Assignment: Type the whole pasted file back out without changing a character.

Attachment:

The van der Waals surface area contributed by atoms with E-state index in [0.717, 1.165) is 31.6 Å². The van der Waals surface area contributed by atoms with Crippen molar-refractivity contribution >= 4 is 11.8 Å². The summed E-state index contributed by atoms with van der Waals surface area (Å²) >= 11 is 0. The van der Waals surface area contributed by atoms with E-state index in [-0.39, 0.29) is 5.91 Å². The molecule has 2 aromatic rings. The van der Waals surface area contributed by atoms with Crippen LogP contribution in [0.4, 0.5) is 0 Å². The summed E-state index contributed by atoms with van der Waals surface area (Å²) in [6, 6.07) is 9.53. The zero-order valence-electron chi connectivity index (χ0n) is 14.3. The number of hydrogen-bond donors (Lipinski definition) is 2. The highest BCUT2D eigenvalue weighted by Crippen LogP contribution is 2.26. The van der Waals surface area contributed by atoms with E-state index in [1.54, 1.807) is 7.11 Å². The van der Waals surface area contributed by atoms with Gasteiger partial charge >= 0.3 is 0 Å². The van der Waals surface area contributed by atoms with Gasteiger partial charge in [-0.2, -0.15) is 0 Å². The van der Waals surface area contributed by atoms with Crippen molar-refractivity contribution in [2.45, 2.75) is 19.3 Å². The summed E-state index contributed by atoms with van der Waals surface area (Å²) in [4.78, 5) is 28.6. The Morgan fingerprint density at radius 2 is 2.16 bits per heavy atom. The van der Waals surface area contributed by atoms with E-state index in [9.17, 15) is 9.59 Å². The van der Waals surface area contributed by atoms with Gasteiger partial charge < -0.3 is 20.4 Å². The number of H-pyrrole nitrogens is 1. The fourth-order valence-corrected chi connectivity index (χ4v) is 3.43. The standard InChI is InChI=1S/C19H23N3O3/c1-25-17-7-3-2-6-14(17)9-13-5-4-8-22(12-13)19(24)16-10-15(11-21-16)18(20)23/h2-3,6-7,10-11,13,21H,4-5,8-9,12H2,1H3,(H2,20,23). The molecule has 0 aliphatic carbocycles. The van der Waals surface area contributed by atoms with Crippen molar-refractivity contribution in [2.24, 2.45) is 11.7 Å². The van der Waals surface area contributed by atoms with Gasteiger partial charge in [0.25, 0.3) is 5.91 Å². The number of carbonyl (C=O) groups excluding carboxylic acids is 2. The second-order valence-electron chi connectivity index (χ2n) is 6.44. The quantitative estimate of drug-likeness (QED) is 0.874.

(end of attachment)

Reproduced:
The van der Waals surface area contributed by atoms with E-state index in [0.717, 1.165) is 31.6 Å². The van der Waals surface area contributed by atoms with Crippen molar-refractivity contribution >= 4 is 11.8 Å². The summed E-state index contributed by atoms with van der Waals surface area (Å²) >= 11 is 0. The van der Waals surface area contributed by atoms with E-state index in [-0.39, 0.29) is 5.91 Å². The molecule has 2 aromatic rings. The van der Waals surface area contributed by atoms with Crippen LogP contribution in [0.4, 0.5) is 0 Å². The summed E-state index contributed by atoms with van der Waals surface area (Å²) in [6, 6.07) is 9.53. The zero-order valence-electron chi connectivity index (χ0n) is 14.3. The number of hydrogen-bond donors (Lipinski definition) is 2. The highest BCUT2D eigenvalue weighted by Crippen LogP contribution is 2.26. The van der Waals surface area contributed by atoms with E-state index in [1.54, 1.807) is 7.11 Å². The van der Waals surface area contributed by atoms with Gasteiger partial charge >= 0.3 is 0 Å². The van der Waals surface area contributed by atoms with Gasteiger partial charge in [-0.2, -0.15) is 0 Å². The van der Waals surface area contributed by atoms with Crippen molar-refractivity contribution in [2.45, 2.75) is 19.3 Å². The summed E-state index contributed by atoms with van der Waals surface area (Å²) in [4.78, 5) is 28.6. The Morgan fingerprint density at radius 2 is 2.16 bits per heavy atom. The van der Waals surface area contributed by atoms with E-state index in [9.17, 15) is 9.59 Å². The van der Waals surface area contributed by atoms with Gasteiger partial charge < -0.3 is 20.4 Å². The number of H-pyrrole nitrogens is 1. The fourth-order valence-corrected chi connectivity index (χ4v) is 3.43. The standard InChI is InChI=1S/C19H23N3O3/c1-25-17-7-3-2-6-14(17)9-13-5-4-8-22(12-13)19(24)16-10-15(11-21-16)18(20)23/h2-3,6-7,10-11,13,21H,4-5,8-9,12H2,1H3,(H2,20,23). The molecule has 0 aliphatic carbocycles. The van der Waals surface area contributed by atoms with Crippen molar-refractivity contribution in [2.24, 2.45) is 11.7 Å². The van der Waals surface area contributed by atoms with Gasteiger partial charge in [0.25, 0.3) is 5.91 Å². The number of carbonyl (C=O) groups excluding carboxylic acids is 2. The second-order valence-electron chi connectivity index (χ2n) is 6.44. The quantitative estimate of drug-likeness (QED) is 0.874.